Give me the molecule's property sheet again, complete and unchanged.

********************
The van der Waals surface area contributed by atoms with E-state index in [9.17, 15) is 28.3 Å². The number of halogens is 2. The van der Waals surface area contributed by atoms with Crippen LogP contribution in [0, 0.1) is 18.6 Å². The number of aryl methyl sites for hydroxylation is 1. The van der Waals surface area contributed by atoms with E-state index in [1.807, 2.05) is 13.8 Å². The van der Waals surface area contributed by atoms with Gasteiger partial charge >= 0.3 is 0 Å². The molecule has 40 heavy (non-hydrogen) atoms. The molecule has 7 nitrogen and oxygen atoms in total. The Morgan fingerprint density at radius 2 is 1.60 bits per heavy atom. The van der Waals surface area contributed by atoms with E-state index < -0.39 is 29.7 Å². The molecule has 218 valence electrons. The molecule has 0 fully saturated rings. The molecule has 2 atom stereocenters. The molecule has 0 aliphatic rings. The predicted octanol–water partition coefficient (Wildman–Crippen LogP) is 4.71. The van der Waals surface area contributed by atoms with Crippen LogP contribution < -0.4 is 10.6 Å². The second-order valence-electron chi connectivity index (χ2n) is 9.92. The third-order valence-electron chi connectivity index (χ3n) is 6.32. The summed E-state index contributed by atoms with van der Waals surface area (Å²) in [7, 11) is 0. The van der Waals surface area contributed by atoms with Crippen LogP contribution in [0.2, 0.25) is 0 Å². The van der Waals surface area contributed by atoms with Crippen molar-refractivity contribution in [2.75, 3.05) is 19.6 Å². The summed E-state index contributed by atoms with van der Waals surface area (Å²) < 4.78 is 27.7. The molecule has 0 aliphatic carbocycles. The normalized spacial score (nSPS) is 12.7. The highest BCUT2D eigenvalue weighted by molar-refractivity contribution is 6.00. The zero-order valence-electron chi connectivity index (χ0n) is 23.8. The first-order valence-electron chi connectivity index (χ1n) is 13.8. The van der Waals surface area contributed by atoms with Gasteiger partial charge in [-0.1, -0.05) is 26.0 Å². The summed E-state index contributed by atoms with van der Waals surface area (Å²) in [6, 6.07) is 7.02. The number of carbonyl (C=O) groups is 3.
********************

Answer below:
The van der Waals surface area contributed by atoms with E-state index in [9.17, 15) is 28.3 Å². The number of halogens is 2. The van der Waals surface area contributed by atoms with Crippen LogP contribution in [0, 0.1) is 18.6 Å². The number of aryl methyl sites for hydroxylation is 1. The van der Waals surface area contributed by atoms with E-state index in [1.807, 2.05) is 13.8 Å². The van der Waals surface area contributed by atoms with Gasteiger partial charge >= 0.3 is 0 Å². The molecule has 40 heavy (non-hydrogen) atoms. The molecule has 7 nitrogen and oxygen atoms in total. The Morgan fingerprint density at radius 2 is 1.60 bits per heavy atom. The van der Waals surface area contributed by atoms with E-state index < -0.39 is 29.7 Å². The molecule has 218 valence electrons. The molecule has 0 fully saturated rings. The molecule has 2 atom stereocenters. The molecule has 0 aliphatic rings. The predicted octanol–water partition coefficient (Wildman–Crippen LogP) is 4.71. The van der Waals surface area contributed by atoms with Crippen LogP contribution < -0.4 is 10.6 Å². The second-order valence-electron chi connectivity index (χ2n) is 9.92. The third-order valence-electron chi connectivity index (χ3n) is 6.32. The summed E-state index contributed by atoms with van der Waals surface area (Å²) in [7, 11) is 0. The van der Waals surface area contributed by atoms with Crippen LogP contribution in [0.2, 0.25) is 0 Å². The van der Waals surface area contributed by atoms with Crippen molar-refractivity contribution in [2.75, 3.05) is 19.6 Å². The summed E-state index contributed by atoms with van der Waals surface area (Å²) < 4.78 is 27.7. The molecule has 0 aliphatic carbocycles. The normalized spacial score (nSPS) is 12.7. The highest BCUT2D eigenvalue weighted by molar-refractivity contribution is 6.00. The zero-order valence-electron chi connectivity index (χ0n) is 23.8. The first-order valence-electron chi connectivity index (χ1n) is 13.8. The van der Waals surface area contributed by atoms with Gasteiger partial charge in [-0.1, -0.05) is 26.0 Å². The summed E-state index contributed by atoms with van der Waals surface area (Å²) in [6, 6.07) is 7.02. The number of carbonyl (C=O) groups is 3.